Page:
Mile cry club nothing to laugh at
Ready to sob? Just watch an in-flight movie, writes Josh Martin.
We’re more likely to be sooks when watching films in flight. That’s according to a recent survey from London’s Gatwick airport, which found more than one in 10 surveyed admitted to having cried at a film on a plane, while one in six men believed they were more likely to sob while watching a movie in the air than on the ground.
What a relief. I used to think it was only me who got unnecessarily emotional at 36,000 feet. In normal life I’m not a crier. In a hurtling dimly lit steel tube, I have sobbed and spluttered watching American Dad The Office for no feasible reason.
The industry has been aware of the Mile Cry Club’s existence for a while. Back in 2011, this sobbing tendency prompted Virgin Atlantic to add ‘‘weepy warnings’’ before some of their films, after surveys found a majority of passengers admitted to heightened emotions during flights.
It went something like ‘‘the following film contains scenes which may cause viewers of a sensitive disposition to cry, weep, sob, wail, howl, bawl, bleat or mewl’’. Weirdly, the in-flight entertainment curators picked a film like Adam Sandler’s unfunny comedy Just Go With It as the first to carry this warning. Maybe the blubberers just wanted it to end.
If the anecdotal evidence was so plain to Virgin Atlantic cabin crew that even formulaic rom-coms were being or received as though audiences were watching Bambi, Terms of Endearment or My Girl , then I’m glad I’m not the only one feeling emotionally fraught in flight. But there is scant scientific research on the subject.
However, the possible reasons are plentiful and fairly logical. A psychologist and leading expert on crying, Ad Vingerhoets, explained to The New Statesman that adults cry for many of the same reasons as babies: feelings of powerlessness, loss or separation. Vingerhoets’ work also found that people are most likely to cry by themselves, when they have space and mental capacity to reflect – an environment we often get when travelling alone on a flight.
So why does in-flight entertainment (rather than cramped conditions) set off the waterworks? A research paper by Stephen Groening at George Mason University suggests IFE screens ‘‘generate a culture of intimacy’’.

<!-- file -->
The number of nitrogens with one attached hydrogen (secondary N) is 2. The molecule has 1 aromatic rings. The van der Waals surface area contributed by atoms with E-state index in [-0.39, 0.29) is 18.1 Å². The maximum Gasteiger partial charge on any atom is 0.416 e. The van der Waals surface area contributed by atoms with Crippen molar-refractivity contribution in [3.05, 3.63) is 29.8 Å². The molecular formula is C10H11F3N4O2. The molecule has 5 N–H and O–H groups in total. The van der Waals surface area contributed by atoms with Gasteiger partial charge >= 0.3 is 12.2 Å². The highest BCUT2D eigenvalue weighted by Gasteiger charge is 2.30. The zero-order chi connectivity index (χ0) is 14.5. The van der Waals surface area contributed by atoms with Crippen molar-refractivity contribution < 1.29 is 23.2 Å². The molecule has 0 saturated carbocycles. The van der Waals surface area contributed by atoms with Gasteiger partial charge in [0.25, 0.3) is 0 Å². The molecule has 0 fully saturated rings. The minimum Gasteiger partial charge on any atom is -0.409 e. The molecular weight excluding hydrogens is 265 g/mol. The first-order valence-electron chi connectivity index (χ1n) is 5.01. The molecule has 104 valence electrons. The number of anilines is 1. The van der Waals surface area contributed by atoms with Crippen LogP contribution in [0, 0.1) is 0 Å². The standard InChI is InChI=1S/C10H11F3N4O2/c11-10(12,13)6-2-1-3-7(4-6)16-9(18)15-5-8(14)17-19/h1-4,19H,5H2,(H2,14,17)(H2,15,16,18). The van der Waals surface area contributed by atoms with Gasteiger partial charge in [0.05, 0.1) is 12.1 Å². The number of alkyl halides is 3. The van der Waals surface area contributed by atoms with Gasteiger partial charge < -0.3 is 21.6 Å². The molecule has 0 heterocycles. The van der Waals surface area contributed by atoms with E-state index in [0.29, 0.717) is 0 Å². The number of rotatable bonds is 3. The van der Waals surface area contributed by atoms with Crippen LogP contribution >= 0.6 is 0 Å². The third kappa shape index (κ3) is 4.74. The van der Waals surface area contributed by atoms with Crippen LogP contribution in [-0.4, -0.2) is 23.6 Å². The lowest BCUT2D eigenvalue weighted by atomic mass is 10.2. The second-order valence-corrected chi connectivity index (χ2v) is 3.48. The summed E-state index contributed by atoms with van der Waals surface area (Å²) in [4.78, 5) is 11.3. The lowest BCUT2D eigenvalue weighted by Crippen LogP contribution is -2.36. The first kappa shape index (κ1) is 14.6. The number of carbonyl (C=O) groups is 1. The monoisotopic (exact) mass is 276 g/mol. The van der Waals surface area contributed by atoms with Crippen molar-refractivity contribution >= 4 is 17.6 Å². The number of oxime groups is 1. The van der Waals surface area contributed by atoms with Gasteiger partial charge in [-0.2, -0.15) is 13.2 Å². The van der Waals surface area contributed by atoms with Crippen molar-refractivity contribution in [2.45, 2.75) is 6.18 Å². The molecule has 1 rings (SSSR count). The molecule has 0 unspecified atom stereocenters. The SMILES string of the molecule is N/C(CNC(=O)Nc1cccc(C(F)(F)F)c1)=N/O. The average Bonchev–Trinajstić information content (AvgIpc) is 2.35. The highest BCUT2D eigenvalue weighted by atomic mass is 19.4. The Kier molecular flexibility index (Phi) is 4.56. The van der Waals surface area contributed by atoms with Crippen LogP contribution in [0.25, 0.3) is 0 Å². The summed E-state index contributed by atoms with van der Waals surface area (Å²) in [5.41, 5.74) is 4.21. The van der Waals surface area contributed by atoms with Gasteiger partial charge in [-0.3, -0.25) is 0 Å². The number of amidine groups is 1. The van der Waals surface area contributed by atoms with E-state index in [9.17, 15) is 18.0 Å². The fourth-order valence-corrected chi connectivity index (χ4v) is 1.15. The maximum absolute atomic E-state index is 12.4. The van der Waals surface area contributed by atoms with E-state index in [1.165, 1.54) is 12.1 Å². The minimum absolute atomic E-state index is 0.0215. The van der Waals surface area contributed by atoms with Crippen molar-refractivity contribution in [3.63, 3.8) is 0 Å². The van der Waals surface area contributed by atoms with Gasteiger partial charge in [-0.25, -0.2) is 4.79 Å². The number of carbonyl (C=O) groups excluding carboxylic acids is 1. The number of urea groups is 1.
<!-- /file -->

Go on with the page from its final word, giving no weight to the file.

Groening says ‘‘airplane media technology creates a relationship of extreme proximity between passenger and media form: the screen is but a few feet away from the viewer and the headphones put speakers virtually inside the body.’’
His analysis found middle-of-theroad comedies like Sweet Home Alabama, Freaky Friday and even blockbuster Thor became tear-jerkers when viewed tens of thousands of feet above Earth.
At the very least an aircraft cabin without the distractions of technology, schedules or demands gives a window of reflection or provokes existential assessment that we are rarely afforded.
It’s an environment like no other: we’re stimulated through in-flight entertainment, but with no distracting social media or emails; we are often sleep-deprived or with circadian rhythms in another time zone; and we could be either fresh from emotional goodbyes or preparing for reunions.
Just getting to your allocated seat can be like a post-exam burst of relief – after battling everything from bank balances to bosses to traffic and security checks, just to finally sit in the darkened cabin and be on your way to somewhere new. That’s before you even realise you’re speeding high above the Earth’s surface, it’s well below freezing outside, you have zero control and your fate’s in the hands of the pilot and crew.
With that in mind, it’s no wonder we’d rather distract ourselves with Forrest Gump or Bridget Jones – and it’s good to know there’ll be plenty of passengers carrying a Kleenex on board. Email if you have a travel issue you’d like Josh Martin, a London-based travel journalist, to write about.
Watching movies at 10,000 metres can be a crying game.